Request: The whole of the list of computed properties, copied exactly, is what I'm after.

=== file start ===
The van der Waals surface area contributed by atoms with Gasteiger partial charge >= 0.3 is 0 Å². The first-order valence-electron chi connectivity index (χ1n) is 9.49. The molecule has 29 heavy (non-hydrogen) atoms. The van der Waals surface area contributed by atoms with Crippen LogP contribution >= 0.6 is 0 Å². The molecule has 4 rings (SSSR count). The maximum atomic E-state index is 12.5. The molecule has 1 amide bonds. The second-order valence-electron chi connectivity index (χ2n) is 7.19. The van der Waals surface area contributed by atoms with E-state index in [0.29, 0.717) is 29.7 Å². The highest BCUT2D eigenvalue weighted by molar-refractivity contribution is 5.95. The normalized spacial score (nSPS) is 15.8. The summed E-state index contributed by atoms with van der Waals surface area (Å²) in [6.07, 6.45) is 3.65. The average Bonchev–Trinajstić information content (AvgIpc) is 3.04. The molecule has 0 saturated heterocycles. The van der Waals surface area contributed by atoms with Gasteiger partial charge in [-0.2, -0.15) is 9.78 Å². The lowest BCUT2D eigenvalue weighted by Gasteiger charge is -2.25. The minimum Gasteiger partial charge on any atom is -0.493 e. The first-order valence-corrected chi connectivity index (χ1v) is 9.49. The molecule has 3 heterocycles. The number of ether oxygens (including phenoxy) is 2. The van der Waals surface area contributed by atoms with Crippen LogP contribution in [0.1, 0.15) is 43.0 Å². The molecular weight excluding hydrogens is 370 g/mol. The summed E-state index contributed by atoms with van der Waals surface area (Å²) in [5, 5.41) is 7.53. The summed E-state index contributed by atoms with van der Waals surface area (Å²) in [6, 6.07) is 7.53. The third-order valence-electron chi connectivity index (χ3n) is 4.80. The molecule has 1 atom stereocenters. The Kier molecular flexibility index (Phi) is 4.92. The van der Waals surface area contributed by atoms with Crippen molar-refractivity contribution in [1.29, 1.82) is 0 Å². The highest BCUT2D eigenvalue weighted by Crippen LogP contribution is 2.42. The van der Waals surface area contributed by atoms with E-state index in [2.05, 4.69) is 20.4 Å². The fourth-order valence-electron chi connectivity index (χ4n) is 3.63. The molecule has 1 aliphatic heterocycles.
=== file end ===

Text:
The van der Waals surface area contributed by atoms with Gasteiger partial charge >= 0.3 is 0 Å². The first-order valence-electron chi connectivity index (χ1n) is 9.49. The molecule has 29 heavy (non-hydrogen) atoms. The van der Waals surface area contributed by atoms with Crippen LogP contribution >= 0.6 is 0 Å². The molecule has 4 rings (SSSR count). The maximum atomic E-state index is 12.5. The molecule has 1 amide bonds. The second-order valence-electron chi connectivity index (χ2n) is 7.19. The van der Waals surface area contributed by atoms with E-state index in [0.29, 0.717) is 29.7 Å². The highest BCUT2D eigenvalue weighted by molar-refractivity contribution is 5.95. The normalized spacial score (nSPS) is 15.8. The summed E-state index contributed by atoms with van der Waals surface area (Å²) in [6.07, 6.45) is 3.65. The average Bonchev–Trinajstić information content (AvgIpc) is 3.04. The molecule has 0 saturated heterocycles. The van der Waals surface area contributed by atoms with Gasteiger partial charge in [-0.2, -0.15) is 9.78 Å². The lowest BCUT2D eigenvalue weighted by Gasteiger charge is -2.25. The minimum Gasteiger partial charge on any atom is -0.493 e. The first-order valence-corrected chi connectivity index (χ1v) is 9.49. The molecule has 3 heterocycles. The number of ether oxygens (including phenoxy) is 2. The van der Waals surface area contributed by atoms with Crippen LogP contribution in [0.1, 0.15) is 43.0 Å². The molecular weight excluding hydrogens is 370 g/mol. The summed E-state index contributed by atoms with van der Waals surface area (Å²) in [5, 5.41) is 7.53. The summed E-state index contributed by atoms with van der Waals surface area (Å²) in [6, 6.07) is 7.53. The third-order valence-electron chi connectivity index (χ3n) is 4.80. The molecule has 1 atom stereocenters. The Kier molecular flexibility index (Phi) is 4.92. The van der Waals surface area contributed by atoms with Crippen molar-refractivity contribution in [1.29, 1.82) is 0 Å². The highest BCUT2D eigenvalue weighted by Crippen LogP contribution is 2.42. The van der Waals surface area contributed by atoms with E-state index in [2.05, 4.69) is 20.4 Å². The fourth-order valence-electron chi connectivity index (χ4n) is 3.63. The molecule has 1 aliphatic heterocycles.